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Congressional Review Act not the end of the road for WOTUS

How similar is "similar?"

By Mary Hightower
U of A System Division of Agriculture

March 31, 2023

Fast facts

  • Despite Senate, House approval, CRA may prove moot
  • Rollins: CRA has ‘interesting implications’

(340 words)

(Newsrooms: with art of Rollins,

FAYETTEVILLE, Ark. — The Congressional Review Act aimed at overturning the Environmental Protection’s latest definition of waters of the United States is a novel tactic that may spawn some “interesting implications,” said Brigit Rollins, staff attorney for the National Agricultural Law Center. 

The Congressional Review Act, or CRA, is a joint resolution of disapproval of the EPA rule containing the latest definition of waters of the U.S. The EPA rule went into effect on March 20.

On Wednesday, the Senate passed CRA. The House passed the measure on March 9.

Brigit Rollins, NALC staff attorney
WOTUS — EPA's new WOTUS rule faces multiple challenges, says National Agricultural Law Center attorney Brigit Rollins, but the Congressional Review Act reflecting disapproval, may not succeed. (U of A System Division of Agriculture image)

Defining waters of the U.S., or WOTUS, has been a decades-long struggle. The definition is critical to enforcement of the Clean Water Act. The rule has already been halted by an injunction in two states, and there are two more cases in which injunctions are being sought. 

“Given that President Biden is intending to veto the resolution, the CRA is sort of a moot point” since there doesn’t appear to be enough votes in Congress to override the veto, Rollins said.

However, the action is worthy of note as a tactic.

“To my knowledge, this is the only time that Congress has used the CRA process to try to overturn a definition of WOTUS, which does have some interesting implications,” Rollins said. “For example, if an agency regulation is overturned via the CRA, that agency is prevented from passing any regulation that is ‘substantially similar’ to the overturned rule.

Since “the CRA doesn't define ‘substantially similar,’ we must ask, ‘how similar is similar?’” she said.

“Because the 2023 WOTUS rule is fairly similar to the 1980s rule, would EPA not be able to return to that definition? Rollins asked. “How different would a WOTUS definition need to be to avoid being ‘substantially similar’ to the 2023 rule?

“Of course, since President Biden is planning to veto the rule, those are questions we'll likely never get answered,” Rollins said.

Rollins’ March 15 webinar on WOTUS is available for online review. She will offer a follow-up webinar on WOTUS on July 19.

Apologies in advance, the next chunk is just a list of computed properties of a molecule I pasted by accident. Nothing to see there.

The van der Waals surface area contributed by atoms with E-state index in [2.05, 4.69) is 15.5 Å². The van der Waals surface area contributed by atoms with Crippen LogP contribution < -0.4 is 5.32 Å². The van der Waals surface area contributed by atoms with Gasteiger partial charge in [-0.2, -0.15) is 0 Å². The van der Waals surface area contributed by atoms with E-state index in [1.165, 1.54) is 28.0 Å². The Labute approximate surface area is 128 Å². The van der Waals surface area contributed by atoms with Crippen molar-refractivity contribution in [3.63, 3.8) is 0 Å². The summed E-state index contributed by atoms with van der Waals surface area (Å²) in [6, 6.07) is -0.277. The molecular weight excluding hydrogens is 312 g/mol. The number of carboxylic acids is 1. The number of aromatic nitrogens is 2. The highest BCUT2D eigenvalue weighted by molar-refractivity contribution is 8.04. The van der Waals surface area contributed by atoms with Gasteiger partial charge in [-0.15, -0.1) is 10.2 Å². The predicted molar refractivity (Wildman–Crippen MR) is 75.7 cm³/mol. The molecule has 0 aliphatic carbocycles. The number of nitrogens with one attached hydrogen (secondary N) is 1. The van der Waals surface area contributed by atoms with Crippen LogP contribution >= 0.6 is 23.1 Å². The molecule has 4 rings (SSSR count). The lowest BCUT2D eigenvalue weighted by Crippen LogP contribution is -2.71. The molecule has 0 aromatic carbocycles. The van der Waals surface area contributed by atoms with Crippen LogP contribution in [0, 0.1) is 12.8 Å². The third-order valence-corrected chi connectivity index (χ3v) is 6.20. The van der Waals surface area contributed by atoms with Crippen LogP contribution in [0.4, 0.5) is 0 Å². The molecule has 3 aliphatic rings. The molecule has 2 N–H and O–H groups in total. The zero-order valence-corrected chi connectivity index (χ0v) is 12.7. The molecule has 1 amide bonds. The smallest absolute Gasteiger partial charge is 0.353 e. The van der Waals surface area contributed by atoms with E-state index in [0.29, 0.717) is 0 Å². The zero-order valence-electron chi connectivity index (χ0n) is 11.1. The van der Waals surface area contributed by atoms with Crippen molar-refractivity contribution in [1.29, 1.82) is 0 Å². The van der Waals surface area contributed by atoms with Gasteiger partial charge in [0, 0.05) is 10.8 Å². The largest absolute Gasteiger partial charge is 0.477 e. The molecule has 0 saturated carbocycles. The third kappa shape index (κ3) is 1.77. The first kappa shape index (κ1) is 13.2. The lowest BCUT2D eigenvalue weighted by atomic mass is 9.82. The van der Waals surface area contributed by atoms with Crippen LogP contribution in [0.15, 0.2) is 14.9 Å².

For updates on WOTUS and other agricultural law developments, subscribe free of charge to The Feed, the NALC’s twice-monthly newsletter highlighting recent legal developments facing agriculture.

For information about the National Agricultural Law Center, visit or follow @Nataglaw on Twitter. The National Agricultural Law Center is also on Facebook and LinkedIn.

About the National Agricultural Law Center

 The National Agricultural Law Center serves as the nation’s leading source of agricultural and food law research and information. The NALC works with producers, state and federal policymakers, Congressional staffers, attorneys, land grant universities, and many others to provide objective, nonpartisan agricultural and food law research and information to the nation’s agricultural community.

The NALC is a unit of the University of Arkansas System Division of Agriculture and works in close partnership with the USDA Agricultural Research Service, National Agricultural Library.

 About the Division of Agriculture

The University of Arkansas System Division of Agriculture’s mission is to strengthen agriculture, communities, and families by connecting trusted research to the adoption of best practices. The Division of Agriculture conducts research and extension work within the nation’s historic land grant education system through the Agricultural Experiment Station and the Cooperative Extension Service.

The Division of Agriculture is one of 20 entities within the University of Arkansas System. It has offices in all 75 counties in Arkansas and faculty on five system campuses.

The University of Arkansas System Division of Agriculture is an equal opportunity/equal access/affirmative action institution. If you require a reasonable accommodation to participate or need materials in another format, please contact as soon as possible. Dial 711 for Arkansas Relay.

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Media contact: Mary Hightower